NINETY EIGHT REGENCY

Lutz: Unhappy with earlier ads, GM changed course

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Lutz: Unhappy with earlier ads, GM changed course

By TOM KRISHER, AP Auto Writer – Tue Sep 15, 6:31 pm ET

HIGHLAND TOWNSHIP, Mich. – Bob Lutz, General Motors' new marketing guru, jokingly wants to put a new ending on a much-panned ad featuring a movie director hugging a new Buick LaCrosse sedan and treating it like a model on a beach.

In Lutz's version, a tidal wave would crash over the ad set, washing everything away but the car, which is where the focus should have been, he says.

Vice Chairman Lutz, formerly head of product development, says GM has spent too much time and money on advertising that hasn't changed with widespread perception that the company's vehicles aren't as good as its competitors.

Speaking Tuesday at an event north of Detroit, Lutz said members of the government's auto task force and new board Chairman Edward Whitacre Jr. agreed and also pushed for change.

Whitacre, who is featured in the first round of ads, as well as task force members, told GM executives that the company had made great strides in product development and manufacturing quality, "but we were seriously deficient in getting the word out," Lutz said.

GM emerged from bankruptcy protection in July and has received $50 billion in federal aid. The company is 60.8 percent owned by the government, which ousted the old CEO and has been pulling other strings despite statements that it doesn't want to run a car company.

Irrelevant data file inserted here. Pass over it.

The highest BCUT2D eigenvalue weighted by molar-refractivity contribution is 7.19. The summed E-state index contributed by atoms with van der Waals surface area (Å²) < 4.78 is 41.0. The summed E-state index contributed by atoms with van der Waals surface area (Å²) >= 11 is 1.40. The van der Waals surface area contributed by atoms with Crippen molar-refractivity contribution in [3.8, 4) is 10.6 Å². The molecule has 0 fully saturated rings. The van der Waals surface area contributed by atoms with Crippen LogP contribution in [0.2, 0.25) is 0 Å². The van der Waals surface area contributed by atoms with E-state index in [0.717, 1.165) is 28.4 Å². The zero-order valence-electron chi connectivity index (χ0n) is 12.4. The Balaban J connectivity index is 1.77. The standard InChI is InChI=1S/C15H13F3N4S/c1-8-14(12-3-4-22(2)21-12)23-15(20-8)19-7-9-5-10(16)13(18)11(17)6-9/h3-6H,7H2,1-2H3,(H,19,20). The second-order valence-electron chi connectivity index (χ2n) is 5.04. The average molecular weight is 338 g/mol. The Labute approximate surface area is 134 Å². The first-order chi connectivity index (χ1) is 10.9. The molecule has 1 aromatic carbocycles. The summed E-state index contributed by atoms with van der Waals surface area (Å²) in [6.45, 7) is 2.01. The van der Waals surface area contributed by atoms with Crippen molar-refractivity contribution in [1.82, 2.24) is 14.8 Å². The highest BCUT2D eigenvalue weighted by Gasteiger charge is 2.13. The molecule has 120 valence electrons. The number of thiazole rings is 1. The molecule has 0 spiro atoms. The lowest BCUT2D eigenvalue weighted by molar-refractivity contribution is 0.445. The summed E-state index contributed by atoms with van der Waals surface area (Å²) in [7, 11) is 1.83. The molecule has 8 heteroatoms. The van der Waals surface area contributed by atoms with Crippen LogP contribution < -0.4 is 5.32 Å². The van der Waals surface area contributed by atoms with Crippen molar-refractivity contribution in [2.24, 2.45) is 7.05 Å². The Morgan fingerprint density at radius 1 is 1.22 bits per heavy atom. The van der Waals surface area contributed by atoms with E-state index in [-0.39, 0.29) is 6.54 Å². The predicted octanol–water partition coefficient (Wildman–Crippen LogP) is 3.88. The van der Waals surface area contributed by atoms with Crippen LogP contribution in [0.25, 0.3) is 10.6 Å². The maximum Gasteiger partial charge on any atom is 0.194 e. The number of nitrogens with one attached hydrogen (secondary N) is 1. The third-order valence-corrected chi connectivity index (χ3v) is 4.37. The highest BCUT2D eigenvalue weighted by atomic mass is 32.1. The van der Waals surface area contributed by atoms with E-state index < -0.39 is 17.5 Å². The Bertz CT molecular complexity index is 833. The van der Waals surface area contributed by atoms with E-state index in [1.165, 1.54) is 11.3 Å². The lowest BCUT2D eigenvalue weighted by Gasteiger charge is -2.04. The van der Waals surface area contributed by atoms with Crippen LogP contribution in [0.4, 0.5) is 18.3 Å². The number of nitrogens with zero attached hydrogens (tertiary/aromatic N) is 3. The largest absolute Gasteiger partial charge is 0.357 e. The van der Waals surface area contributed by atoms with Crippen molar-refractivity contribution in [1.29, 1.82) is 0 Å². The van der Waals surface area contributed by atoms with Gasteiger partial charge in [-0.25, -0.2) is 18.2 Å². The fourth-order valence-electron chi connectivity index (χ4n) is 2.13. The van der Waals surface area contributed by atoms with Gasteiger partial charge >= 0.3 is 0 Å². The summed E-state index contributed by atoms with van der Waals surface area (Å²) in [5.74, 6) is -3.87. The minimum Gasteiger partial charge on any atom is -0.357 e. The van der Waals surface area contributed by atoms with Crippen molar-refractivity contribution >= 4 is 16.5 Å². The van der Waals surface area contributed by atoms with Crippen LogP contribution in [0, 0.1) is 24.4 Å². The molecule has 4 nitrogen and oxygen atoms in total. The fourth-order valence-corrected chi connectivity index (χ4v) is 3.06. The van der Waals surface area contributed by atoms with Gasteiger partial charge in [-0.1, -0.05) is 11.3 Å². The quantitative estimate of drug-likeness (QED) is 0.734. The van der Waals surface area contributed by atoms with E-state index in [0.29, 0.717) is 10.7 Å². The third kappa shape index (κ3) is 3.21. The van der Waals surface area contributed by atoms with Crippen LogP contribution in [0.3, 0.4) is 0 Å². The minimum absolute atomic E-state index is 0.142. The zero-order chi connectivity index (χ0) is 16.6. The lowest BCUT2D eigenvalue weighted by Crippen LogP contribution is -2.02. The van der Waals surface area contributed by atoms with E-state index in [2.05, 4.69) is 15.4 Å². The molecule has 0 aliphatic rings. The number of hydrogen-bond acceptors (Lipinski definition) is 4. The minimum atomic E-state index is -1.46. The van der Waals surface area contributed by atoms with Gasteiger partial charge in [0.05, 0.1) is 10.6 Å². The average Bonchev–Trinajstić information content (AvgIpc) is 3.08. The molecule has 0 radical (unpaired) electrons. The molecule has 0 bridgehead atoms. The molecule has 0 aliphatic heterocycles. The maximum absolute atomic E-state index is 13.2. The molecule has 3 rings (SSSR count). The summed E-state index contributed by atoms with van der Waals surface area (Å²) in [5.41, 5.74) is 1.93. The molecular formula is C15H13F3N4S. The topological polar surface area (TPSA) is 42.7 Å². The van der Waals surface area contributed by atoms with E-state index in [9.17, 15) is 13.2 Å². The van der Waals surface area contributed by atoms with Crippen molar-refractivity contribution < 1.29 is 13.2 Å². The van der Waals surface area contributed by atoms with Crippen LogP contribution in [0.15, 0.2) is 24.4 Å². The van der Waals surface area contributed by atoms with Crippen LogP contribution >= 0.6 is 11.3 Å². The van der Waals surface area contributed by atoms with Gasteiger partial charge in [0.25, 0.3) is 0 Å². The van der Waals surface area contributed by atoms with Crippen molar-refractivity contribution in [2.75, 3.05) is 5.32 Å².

The old ads, Lutz said, showed happy families washing their cars and GM vehicles on winding roads, but did little to change the public perception that the automaker builds inferior vehicles.

Lutz has scrapped the director and other ads in favor of those focused on vehicles. GM kicked off the campaign last weekend with spots featuring Whitacre challenging people to try the company's vehicles and offering a 60-day money-back guarantee. A new wave of ads starting Sept. 21 will compare new GM vehicles directly with competitors.

"Where we are competitively superior we will say so," Lutz said. He spoke at a dealership where he marked the arrival of the new GMC Terrain. It's a midsize crossover vehicle designed to take on the Toyota RAV-4, Honda CRV and the BMW X3.

Lutz said GM will greatly increase its ad spending, making claims that its products are better than models from topflight brands such as Lexus, BMW or Acura.

GM's corporate and brand advertising have gone to a large number of different ad agencies over the years. Leo Burnett currently has Buick and GMC and had Pontiac until GM decided to shed the brand. Campbell-Ewald has had the Chevrolet account for years. Modernista now has Cadillac.

Jack Nerad, executive market analyst for Kelley Blue Book, said GM's strategy will give more publicity to competitors, but GM has little to lose because it wasn't on the consideration list for many buyers anyway.

"That might at least pique some curiosity," he said. "I think one of the keys with General Motors is getting butts into seats. Once people sample, I think they will be impressed."

GM's newer products are competitive with the best automakers, Nerad said, but some older vehicles are mediocre and may not impress people.

link:

http://news.yahoo.com/s/ap/20090915/ap_on_..._gm_advertising

Edited by NINETY EIGHT REGENCY
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"Campbell-Ewald has had the Chevrolet account for years" would seem to me a great indicator it's time for them to go. In the world of business today, (car or otherwise) you're either part of the solution or you're part of the problem. Being with one ad agency during the decline GM has seen "for years" means it's time to give somebody else a try.

Lutz: Unhappy with earlier ads, GM changed course

By TOM KRISHER, AP Auto Writer – Tue Sep 15, 6:31 pm ET